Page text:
Figure 1. Adult Japanese beetle on rose. Photo by Amanda Bachmann.
Profile & Behavior
Japanese beetles (Popillia japonica) are present in a few areas of South Dakota. So far, they have a foothold in the southeast corner of the state and appear periodically in the Brookings area. Sporadic populations can show up in other parts of the state, and are thought to be brought in on infested nursery stock or otherwise accidentally moved by people. The adult beetles feed on a wide range of trees, shrubs, and herbaceous plants. Japanese beetle larvae (grubs) are pests of turf, where they feed on the roots.
Japanese beetles are fairly distinctive, with a shiny metallic green and brown shell. Adult beetles are ⅜ - ½ inch long, with white tufts of hairs on the edge of their abdomen (Figure 1). They cause damage by chewing on leaves and heavy feeding can result in the skeletonization of the leaves.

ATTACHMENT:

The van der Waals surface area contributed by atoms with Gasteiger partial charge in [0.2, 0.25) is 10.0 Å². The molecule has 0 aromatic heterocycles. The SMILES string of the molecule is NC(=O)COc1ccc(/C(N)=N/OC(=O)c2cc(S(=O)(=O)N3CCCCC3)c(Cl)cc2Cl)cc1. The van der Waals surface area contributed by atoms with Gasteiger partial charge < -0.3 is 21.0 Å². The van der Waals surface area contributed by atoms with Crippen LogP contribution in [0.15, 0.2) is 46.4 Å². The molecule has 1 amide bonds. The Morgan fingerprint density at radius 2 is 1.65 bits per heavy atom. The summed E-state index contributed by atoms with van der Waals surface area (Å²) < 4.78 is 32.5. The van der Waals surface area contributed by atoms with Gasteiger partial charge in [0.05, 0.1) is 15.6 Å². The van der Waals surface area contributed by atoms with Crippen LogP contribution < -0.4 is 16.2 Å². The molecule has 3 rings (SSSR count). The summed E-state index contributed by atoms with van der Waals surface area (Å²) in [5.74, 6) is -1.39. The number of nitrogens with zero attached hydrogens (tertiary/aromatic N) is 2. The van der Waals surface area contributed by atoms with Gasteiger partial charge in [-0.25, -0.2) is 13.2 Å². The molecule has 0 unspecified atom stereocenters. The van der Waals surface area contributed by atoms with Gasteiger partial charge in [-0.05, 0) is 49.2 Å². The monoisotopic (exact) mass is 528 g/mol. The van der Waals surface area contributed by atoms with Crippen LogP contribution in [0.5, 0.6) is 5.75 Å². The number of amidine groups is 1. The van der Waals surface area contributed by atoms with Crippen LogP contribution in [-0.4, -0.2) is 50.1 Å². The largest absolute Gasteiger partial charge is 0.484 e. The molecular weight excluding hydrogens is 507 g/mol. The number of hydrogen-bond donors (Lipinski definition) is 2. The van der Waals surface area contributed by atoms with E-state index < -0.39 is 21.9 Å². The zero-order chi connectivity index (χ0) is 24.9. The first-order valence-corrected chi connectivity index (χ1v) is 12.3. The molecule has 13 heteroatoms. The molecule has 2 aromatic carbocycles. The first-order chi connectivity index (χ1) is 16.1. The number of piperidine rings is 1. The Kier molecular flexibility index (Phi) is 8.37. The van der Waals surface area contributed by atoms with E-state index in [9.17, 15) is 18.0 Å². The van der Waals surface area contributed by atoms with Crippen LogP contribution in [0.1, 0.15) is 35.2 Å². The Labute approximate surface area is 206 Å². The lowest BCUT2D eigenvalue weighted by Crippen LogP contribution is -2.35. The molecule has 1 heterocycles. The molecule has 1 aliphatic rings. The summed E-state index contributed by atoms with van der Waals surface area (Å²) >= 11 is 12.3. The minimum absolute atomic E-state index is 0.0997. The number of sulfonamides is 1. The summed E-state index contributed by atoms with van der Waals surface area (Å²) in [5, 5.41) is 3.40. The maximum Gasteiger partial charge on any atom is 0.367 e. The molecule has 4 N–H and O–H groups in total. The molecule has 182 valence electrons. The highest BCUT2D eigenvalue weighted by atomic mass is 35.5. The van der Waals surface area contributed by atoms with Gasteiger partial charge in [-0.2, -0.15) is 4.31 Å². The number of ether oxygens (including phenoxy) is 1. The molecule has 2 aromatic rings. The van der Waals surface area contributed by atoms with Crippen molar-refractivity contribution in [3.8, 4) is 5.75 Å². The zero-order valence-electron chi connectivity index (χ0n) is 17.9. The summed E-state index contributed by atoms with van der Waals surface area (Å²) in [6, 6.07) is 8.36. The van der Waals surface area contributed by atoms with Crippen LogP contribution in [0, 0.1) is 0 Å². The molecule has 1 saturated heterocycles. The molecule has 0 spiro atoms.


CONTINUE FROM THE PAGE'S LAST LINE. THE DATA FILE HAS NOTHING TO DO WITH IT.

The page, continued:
When deciding on management options, consider the number of beetles present, what they are consuming, and the value of those plants. Small populations can be hand-picked and dispatched in a jar or bucket of soapy water. Japanese beetles use an aggregation pheromone that attracts their friends to the party, so catching populations early is useful. There are traps available that use this pheromone in addition with food scents to lure in beetles, but use these with caution. Research from other states determined that the traps actually attract more beetles than what are trapped. If the trap becomes full (or doesn’t kill the beetles), the beetles will be attracted to your yard and then feed on the plants around the trap. There are many general use insecticides available to kill Japanese beetles; however, they should be used with caution to prevent negative impacts to pollinators and other beneficial insects. For plants, such as roses, that are very susceptible to Japanese beetle cheesecloth or netting can be used to cover the plant during peak beetle flights.